Flashing a peace sign in a photo could lead to identity theft
The National Institute of Informatics (NII) in Japan claims that taking and publishing photos of subjects who are flashing the popular two-fingered 'V' or peace sign could lead to identify theft. It warns that fingerprint recognition technology is now so advanced that even casual snapshots can be used to retrieve fingerprint information. The report also says the technology is widely available and easy to use.
According to the NII, the danger lies in a combination of widely available smartphones with high-resolution cameras and the rising popularity of posting images on social websites. In an experiment the researchers were able to copy fingerprints from photos that were captured 3 meters (9 feet) away from the subject. That said, the fingers in question have to be in focus and the scene has to be well illuminated as presumably noise reduction at higher ISOs would destroy the fine low-contrast fingerprint lines. We would also assume that the experiment only works with high-resolution out-of-camera images. Many social media websites reduce the size and increase compression of posted images which should, with current technology, make it pretty much impossible to extract any fingerprint information.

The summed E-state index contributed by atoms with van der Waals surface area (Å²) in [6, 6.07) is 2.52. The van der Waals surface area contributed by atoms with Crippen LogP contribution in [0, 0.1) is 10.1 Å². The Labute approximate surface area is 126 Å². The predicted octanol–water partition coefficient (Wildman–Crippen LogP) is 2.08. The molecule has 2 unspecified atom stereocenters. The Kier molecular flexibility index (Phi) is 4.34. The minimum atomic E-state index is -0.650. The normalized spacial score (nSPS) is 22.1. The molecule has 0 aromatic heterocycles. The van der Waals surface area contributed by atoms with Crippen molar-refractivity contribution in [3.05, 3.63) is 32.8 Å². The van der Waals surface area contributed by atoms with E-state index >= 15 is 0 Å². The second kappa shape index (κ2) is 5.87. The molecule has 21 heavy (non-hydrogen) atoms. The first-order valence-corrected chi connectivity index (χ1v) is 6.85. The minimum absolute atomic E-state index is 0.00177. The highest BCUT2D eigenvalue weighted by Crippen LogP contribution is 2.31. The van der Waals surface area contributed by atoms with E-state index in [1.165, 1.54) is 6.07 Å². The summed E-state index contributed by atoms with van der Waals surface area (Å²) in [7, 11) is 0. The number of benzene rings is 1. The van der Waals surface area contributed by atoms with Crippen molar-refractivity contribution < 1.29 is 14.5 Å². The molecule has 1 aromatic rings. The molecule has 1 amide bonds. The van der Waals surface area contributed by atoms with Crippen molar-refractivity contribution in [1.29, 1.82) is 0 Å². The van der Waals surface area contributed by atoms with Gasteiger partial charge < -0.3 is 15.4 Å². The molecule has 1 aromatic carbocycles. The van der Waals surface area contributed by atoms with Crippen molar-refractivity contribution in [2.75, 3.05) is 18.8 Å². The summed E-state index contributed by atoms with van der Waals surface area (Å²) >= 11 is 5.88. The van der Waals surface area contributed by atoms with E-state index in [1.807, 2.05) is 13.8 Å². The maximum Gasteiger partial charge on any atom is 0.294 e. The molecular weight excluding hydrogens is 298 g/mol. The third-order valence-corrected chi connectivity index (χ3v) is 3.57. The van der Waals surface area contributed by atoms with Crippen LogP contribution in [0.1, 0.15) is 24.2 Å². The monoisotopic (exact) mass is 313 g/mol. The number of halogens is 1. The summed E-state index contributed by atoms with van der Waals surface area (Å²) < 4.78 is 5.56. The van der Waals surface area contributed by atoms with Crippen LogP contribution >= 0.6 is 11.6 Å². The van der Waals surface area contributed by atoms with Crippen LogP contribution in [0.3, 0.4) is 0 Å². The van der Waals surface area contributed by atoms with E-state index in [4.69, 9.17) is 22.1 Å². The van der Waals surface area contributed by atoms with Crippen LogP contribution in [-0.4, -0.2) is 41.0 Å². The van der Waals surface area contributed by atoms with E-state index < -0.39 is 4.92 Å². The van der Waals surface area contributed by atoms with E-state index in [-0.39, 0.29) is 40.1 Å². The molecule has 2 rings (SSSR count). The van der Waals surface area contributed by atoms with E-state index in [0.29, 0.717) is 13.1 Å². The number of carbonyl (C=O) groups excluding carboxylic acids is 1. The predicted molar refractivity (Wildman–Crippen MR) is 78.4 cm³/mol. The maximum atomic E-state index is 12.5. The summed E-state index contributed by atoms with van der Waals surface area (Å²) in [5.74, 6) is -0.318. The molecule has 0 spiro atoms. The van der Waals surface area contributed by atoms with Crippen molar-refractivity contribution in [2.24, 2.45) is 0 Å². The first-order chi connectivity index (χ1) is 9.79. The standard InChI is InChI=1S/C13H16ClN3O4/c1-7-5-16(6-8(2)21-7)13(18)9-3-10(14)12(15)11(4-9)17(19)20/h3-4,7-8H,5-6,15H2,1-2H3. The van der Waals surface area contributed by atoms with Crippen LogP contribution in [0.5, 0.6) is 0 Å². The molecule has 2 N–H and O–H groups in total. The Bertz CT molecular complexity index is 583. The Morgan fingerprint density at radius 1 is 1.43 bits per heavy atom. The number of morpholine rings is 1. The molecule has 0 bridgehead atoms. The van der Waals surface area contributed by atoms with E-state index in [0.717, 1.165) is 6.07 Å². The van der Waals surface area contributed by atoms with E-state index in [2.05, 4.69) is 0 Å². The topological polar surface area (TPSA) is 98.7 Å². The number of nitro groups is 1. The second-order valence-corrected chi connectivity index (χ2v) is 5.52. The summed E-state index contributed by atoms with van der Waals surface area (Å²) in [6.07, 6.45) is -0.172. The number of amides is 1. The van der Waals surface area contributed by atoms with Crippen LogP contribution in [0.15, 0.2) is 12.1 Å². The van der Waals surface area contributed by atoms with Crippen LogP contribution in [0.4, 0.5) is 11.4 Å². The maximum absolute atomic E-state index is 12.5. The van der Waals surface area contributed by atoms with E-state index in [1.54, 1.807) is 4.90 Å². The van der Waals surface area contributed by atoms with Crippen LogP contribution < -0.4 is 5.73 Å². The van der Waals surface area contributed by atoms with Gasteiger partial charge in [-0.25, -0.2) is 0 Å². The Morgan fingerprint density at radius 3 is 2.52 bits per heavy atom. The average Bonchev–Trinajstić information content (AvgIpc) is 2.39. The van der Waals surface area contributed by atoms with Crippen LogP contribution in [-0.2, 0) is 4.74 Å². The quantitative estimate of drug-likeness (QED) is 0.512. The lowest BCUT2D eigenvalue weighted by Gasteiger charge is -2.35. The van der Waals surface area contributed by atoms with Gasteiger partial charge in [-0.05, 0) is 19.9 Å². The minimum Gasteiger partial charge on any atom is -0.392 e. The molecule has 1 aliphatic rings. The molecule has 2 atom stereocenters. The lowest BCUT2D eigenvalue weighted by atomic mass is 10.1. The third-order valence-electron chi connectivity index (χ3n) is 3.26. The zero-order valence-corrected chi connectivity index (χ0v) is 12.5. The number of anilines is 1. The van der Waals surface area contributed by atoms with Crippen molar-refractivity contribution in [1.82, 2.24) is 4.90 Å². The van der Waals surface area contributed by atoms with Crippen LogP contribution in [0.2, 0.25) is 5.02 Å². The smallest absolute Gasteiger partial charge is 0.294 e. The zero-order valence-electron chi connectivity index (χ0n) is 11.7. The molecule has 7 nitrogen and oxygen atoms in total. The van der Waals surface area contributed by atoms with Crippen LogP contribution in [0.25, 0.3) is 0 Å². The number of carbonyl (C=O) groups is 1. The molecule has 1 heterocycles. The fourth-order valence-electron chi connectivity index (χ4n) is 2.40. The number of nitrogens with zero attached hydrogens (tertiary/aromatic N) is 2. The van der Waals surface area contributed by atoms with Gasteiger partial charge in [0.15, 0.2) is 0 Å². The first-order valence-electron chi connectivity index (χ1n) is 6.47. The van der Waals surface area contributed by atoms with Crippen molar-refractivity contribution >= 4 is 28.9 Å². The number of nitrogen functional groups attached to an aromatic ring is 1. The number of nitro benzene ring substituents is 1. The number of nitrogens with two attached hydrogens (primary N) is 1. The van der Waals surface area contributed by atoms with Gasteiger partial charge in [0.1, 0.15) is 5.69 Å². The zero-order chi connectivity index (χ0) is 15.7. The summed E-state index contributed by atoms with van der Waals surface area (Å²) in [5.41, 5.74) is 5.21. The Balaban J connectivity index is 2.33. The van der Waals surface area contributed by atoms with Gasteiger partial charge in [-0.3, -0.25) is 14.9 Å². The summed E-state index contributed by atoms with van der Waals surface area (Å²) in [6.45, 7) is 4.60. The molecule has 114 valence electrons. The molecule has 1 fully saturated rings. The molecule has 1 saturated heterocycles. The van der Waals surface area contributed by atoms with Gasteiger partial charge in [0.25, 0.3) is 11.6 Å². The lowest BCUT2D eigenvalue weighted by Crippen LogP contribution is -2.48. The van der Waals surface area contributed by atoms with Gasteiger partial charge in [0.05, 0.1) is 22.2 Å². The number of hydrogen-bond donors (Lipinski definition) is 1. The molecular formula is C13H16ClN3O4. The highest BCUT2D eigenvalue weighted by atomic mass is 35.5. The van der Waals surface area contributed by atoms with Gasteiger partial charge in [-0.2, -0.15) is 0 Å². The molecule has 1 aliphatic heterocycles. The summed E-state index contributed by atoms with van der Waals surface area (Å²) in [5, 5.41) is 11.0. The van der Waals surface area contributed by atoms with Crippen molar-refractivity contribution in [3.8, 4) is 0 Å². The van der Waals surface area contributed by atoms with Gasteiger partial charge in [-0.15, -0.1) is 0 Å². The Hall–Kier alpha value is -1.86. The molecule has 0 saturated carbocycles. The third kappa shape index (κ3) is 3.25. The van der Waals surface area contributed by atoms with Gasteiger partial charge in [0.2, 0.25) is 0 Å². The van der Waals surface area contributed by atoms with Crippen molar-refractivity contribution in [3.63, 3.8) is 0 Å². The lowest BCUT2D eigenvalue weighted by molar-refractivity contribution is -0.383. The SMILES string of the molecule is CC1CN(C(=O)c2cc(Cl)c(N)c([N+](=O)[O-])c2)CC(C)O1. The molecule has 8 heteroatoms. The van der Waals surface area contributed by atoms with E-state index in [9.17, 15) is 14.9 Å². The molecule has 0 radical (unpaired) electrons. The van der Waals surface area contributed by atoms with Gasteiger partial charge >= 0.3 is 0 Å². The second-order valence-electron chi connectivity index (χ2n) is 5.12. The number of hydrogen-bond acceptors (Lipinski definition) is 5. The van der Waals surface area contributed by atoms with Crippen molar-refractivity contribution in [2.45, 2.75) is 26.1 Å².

However, if you frequently flash a peace sign in photos and are worried about the possibility of identity theft, the NII also has a solution to the problem: it has developed a transparent film that can be attached to your fingers. It contains titanium oxide and makes it impossible to scan your fingerprints from a photo but doesn’t interfere with identity verification. Unfortunately, the technology won't be ready for another two years. For now, think twice about showing your fingertips in a photograph.
(Photo: 'Comic Fiesta 2014' by Vernon Chan / Wikimedia Commons. Used under CC license)
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